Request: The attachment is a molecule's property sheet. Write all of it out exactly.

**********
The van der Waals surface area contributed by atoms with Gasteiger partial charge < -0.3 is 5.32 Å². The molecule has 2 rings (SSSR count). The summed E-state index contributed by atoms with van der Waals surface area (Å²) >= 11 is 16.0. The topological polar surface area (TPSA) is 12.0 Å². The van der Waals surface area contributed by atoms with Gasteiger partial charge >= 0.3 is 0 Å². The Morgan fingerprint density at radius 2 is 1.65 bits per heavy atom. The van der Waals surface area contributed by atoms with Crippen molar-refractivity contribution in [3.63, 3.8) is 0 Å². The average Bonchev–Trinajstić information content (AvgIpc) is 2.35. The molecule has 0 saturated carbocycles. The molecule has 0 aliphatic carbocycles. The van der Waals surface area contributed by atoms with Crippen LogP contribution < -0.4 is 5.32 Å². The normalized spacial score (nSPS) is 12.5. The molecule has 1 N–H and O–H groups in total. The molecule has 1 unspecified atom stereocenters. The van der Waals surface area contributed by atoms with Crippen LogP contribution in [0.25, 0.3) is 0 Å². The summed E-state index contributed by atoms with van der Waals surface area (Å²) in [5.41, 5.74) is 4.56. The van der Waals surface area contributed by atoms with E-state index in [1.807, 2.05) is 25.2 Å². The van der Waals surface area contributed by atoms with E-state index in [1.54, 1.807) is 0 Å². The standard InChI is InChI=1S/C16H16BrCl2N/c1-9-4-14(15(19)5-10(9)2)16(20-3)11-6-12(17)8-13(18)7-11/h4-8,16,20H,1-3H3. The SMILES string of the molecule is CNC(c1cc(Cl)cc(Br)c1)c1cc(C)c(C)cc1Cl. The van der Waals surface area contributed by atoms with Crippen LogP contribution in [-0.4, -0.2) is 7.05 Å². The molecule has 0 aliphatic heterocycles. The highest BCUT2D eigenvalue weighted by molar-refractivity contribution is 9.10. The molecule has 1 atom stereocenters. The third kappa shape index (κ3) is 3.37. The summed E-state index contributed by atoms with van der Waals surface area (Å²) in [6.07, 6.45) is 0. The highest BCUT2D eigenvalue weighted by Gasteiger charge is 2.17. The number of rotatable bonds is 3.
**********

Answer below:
The van der Waals surface area contributed by atoms with Gasteiger partial charge < -0.3 is 5.32 Å². The molecule has 2 rings (SSSR count). The summed E-state index contributed by atoms with van der Waals surface area (Å²) >= 11 is 16.0. The topological polar surface area (TPSA) is 12.0 Å². The van der Waals surface area contributed by atoms with Gasteiger partial charge >= 0.3 is 0 Å². The Morgan fingerprint density at radius 2 is 1.65 bits per heavy atom. The van der Waals surface area contributed by atoms with Crippen molar-refractivity contribution in [3.63, 3.8) is 0 Å². The average Bonchev–Trinajstić information content (AvgIpc) is 2.35. The molecule has 0 saturated carbocycles. The molecule has 0 aliphatic carbocycles. The van der Waals surface area contributed by atoms with Crippen LogP contribution < -0.4 is 5.32 Å². The normalized spacial score (nSPS) is 12.5. The molecule has 1 N–H and O–H groups in total. The molecule has 1 unspecified atom stereocenters. The van der Waals surface area contributed by atoms with Crippen LogP contribution in [0.25, 0.3) is 0 Å². The summed E-state index contributed by atoms with van der Waals surface area (Å²) in [5.41, 5.74) is 4.56. The van der Waals surface area contributed by atoms with E-state index in [1.807, 2.05) is 25.2 Å². The van der Waals surface area contributed by atoms with E-state index in [1.54, 1.807) is 0 Å². The standard InChI is InChI=1S/C16H16BrCl2N/c1-9-4-14(15(19)5-10(9)2)16(20-3)11-6-12(17)8-13(18)7-11/h4-8,16,20H,1-3H3. The SMILES string of the molecule is CNC(c1cc(Cl)cc(Br)c1)c1cc(C)c(C)cc1Cl. The van der Waals surface area contributed by atoms with Crippen LogP contribution in [-0.4, -0.2) is 7.05 Å². The molecule has 0 aliphatic heterocycles. The highest BCUT2D eigenvalue weighted by molar-refractivity contribution is 9.10. The molecule has 1 atom stereocenters. The third kappa shape index (κ3) is 3.37. The summed E-state index contributed by atoms with van der Waals surface area (Å²) in [6.07, 6.45) is 0. The highest BCUT2D eigenvalue weighted by Gasteiger charge is 2.17. The number of rotatable bonds is 3.